Ghosting is pretty much the universal dating trend that everyone is aware of. It’s complicated, yet simple. You start talking to someone and you really like them and think you’re hitting it off, when all of the sudden they disappear as though they have died and become a ghost. You no longer see them, you no longer hear from them – it’s as if you two never even spoke. The person didn’t have enough balls or respect for you to break it off verbally or even tell you why it didn’t work out – instead, they just disappear. This is a pretty bullsh*t way to end something with someone. If you’re not into dating someone any longer, the right thing to do is be upfront about it. You think that you’ll end up hurting someone, but think about how much worse it is to just disappear out of someone’s life without an explanation.
Wait. Why is it called ghosting? Ghosts stick around. THAT'S THEIR WHOLE DEAL.— Jennifer Wright (@JenAshleyWright) September 21, 2017
Breadcrumbing is exactly what it sounds like – small pieces of something good. Breadcrumbing is when someone you’re into is nice to you or shows interest in you but only from time-to-time. They’re not consistent with their desire or their intentions and always leave you wanting more. It’s a way that people keep the other person “interested” by giving them just enough to satisfy them, but never too much where it can be something super serious. It’s the typical “f*ckboy” motive to do. You keep a girl around, give her just enough attention to keep her into you and do your own thing at the same time. Pass.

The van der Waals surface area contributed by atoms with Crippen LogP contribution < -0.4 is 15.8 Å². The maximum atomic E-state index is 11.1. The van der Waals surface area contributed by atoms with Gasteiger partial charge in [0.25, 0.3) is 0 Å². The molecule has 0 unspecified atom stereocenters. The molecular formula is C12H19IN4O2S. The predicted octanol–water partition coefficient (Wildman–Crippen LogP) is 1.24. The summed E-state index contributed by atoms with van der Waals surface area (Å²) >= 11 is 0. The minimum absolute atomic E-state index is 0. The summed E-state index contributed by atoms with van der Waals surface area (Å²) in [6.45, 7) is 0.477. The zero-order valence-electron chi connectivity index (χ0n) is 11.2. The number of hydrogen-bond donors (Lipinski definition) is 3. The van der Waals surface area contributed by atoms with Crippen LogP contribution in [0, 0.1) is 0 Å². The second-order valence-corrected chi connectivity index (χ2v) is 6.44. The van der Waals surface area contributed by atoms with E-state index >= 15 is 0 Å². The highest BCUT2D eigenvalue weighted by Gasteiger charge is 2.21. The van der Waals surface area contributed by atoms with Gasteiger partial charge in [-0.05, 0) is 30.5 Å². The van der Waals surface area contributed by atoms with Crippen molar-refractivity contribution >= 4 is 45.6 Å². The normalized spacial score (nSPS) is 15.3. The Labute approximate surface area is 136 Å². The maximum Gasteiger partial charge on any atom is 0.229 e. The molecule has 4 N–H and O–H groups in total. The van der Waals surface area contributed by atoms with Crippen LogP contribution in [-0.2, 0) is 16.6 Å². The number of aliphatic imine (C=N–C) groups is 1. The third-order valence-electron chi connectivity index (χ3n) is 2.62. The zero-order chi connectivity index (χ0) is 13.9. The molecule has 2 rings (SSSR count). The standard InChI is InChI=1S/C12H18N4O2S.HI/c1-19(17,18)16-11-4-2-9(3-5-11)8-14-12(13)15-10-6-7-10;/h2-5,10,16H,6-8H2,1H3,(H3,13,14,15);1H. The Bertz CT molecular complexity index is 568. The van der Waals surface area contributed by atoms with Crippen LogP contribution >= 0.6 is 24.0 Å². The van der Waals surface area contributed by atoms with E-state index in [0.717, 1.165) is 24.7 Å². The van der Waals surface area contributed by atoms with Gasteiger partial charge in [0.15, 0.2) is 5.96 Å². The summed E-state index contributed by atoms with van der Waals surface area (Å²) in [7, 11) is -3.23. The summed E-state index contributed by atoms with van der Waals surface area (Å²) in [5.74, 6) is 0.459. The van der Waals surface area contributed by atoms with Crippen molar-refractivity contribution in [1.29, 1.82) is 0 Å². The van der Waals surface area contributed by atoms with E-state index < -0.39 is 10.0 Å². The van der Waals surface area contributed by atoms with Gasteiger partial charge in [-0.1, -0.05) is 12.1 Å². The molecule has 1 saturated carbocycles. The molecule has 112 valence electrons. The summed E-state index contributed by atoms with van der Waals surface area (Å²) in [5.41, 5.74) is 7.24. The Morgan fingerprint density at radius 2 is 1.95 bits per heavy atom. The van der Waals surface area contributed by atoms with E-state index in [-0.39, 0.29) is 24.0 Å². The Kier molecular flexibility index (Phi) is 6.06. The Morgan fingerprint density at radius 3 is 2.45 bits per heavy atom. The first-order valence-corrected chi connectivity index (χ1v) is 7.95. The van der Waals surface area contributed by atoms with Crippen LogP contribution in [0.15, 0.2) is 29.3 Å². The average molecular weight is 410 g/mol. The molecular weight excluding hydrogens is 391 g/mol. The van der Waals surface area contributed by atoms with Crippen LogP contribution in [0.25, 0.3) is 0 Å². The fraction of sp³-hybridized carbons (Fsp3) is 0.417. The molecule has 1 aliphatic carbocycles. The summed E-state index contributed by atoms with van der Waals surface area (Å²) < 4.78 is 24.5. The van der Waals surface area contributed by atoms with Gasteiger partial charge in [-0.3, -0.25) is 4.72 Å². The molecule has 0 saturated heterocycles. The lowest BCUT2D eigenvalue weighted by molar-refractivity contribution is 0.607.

If sleep were my friend it would be breadcrumbing me.— Chris Harrison (@harrisonwriter) November 3, 2017
Submarining is also what it sounds like. Submarines are known to appear, dive underwater for an extended period of time without a trace and then boom, they appear again. Think of this in terms of dating. You’re talking to someone and you’re really feeling them, but they disappear for whatever reason (or no reason at all), almost like ghosting. But, like a submarine, they reappear in your life again months or years later because they’re probably lonely and desperate for love. More likely than not, the person is going to reappear because they failed in another relationship and hate being alone. It’s a sure-fire sign that someone needs some therapy.
new trend "submarining"=someone will disappear and then re-emerge some time later.— Kevin Hall (@TheHallWay1) October 30, 2017
That isn't new my dad's been doing that for 16 years.
Cushioning is a trend that is pretty f*cked up within itself. It happens when you’re already in a relationship with someone, but fear the relationship may end and you don’t want to be left lonely. So, you have a few people in your life you keep “around” and flirt with – just in case your relationship ends. This way, you’ll have a nice cushion to fall on instead of being completely alone. It basically showcases that whatever relationship you’re currently in is probably not even worth being in – and it’s time to move on. It’s borderline cheating, if you ask me. Don’t be a f*cked up person to the other half of your relationship. If you’re interesrted in other people, you should break it off. Grow a pair.
Love-bombing happens at the very beginning of dating someone. It’s the stereotypical “middle school” dating experiment. It’s when you’re dating someone and they go into overdrive with romance, affection, and love from Day 1. They send you flowers, text you every moment of every day – they probably say “I love you” on the third date. It’s pretty toxic. Eventually, they get tired or bored of the relationship and being on such a high overload that they completely change their tune – they leave. This leaves you alone, out of nowhere, with no clues in sight. In all honesty, it’s borderline harrassment.